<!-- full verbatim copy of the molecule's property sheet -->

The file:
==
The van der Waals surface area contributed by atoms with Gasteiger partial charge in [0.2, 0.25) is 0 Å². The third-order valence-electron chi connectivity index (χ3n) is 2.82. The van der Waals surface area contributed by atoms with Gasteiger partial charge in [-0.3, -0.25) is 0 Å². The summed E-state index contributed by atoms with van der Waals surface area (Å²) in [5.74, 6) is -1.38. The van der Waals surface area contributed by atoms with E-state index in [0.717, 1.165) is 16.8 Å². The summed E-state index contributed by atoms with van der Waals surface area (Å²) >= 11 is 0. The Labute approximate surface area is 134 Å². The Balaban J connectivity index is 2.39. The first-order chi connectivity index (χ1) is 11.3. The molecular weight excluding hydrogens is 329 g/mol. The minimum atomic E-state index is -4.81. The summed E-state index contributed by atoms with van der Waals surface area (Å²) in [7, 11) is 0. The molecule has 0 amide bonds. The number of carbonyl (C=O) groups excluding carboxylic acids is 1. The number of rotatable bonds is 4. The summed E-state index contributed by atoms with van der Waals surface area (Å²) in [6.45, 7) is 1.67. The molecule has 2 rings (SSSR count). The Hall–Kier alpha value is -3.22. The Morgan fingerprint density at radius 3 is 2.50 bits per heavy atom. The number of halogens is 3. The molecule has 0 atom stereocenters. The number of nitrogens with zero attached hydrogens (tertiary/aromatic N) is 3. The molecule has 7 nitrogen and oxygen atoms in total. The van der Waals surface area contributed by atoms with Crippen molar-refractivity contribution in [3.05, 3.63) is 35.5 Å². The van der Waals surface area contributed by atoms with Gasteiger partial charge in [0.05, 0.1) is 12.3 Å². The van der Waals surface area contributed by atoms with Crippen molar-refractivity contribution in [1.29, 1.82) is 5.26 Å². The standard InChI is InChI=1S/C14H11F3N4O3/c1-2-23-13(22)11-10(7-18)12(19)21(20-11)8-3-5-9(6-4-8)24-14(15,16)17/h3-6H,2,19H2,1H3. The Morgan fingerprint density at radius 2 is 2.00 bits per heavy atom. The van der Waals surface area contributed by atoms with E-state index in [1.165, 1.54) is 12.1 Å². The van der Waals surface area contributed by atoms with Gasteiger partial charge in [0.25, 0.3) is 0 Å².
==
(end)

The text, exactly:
The van der Waals surface area contributed by atoms with Gasteiger partial charge in [0.2, 0.25) is 0 Å². The third-order valence-electron chi connectivity index (χ3n) is 2.82. The van der Waals surface area contributed by atoms with Gasteiger partial charge in [-0.3, -0.25) is 0 Å². The summed E-state index contributed by atoms with van der Waals surface area (Å²) in [5.74, 6) is -1.38. The van der Waals surface area contributed by atoms with E-state index in [0.717, 1.165) is 16.8 Å². The summed E-state index contributed by atoms with van der Waals surface area (Å²) >= 11 is 0. The Labute approximate surface area is 134 Å². The Balaban J connectivity index is 2.39. The first-order chi connectivity index (χ1) is 11.3. The molecular weight excluding hydrogens is 329 g/mol. The minimum atomic E-state index is -4.81. The summed E-state index contributed by atoms with van der Waals surface area (Å²) in [7, 11) is 0. The molecule has 0 amide bonds. The number of carbonyl (C=O) groups excluding carboxylic acids is 1. The number of rotatable bonds is 4. The summed E-state index contributed by atoms with van der Waals surface area (Å²) in [6.45, 7) is 1.67. The molecule has 2 rings (SSSR count). The Hall–Kier alpha value is -3.22. The Morgan fingerprint density at radius 3 is 2.50 bits per heavy atom. The number of halogens is 3. The molecule has 0 atom stereocenters. The number of nitrogens with zero attached hydrogens (tertiary/aromatic N) is 3. The molecule has 7 nitrogen and oxygen atoms in total. The van der Waals surface area contributed by atoms with Crippen molar-refractivity contribution in [3.05, 3.63) is 35.5 Å². The van der Waals surface area contributed by atoms with Gasteiger partial charge in [0.05, 0.1) is 12.3 Å². The van der Waals surface area contributed by atoms with Crippen molar-refractivity contribution in [1.29, 1.82) is 5.26 Å². The standard InChI is InChI=1S/C14H11F3N4O3/c1-2-23-13(22)11-10(7-18)12(19)21(20-11)8-3-5-9(6-4-8)24-14(15,16)17/h3-6H,2,19H2,1H3. The Morgan fingerprint density at radius 2 is 2.00 bits per heavy atom. The van der Waals surface area contributed by atoms with E-state index in [1.165, 1.54) is 12.1 Å². The van der Waals surface area contributed by atoms with Gasteiger partial charge in [0.25, 0.3) is 0 Å².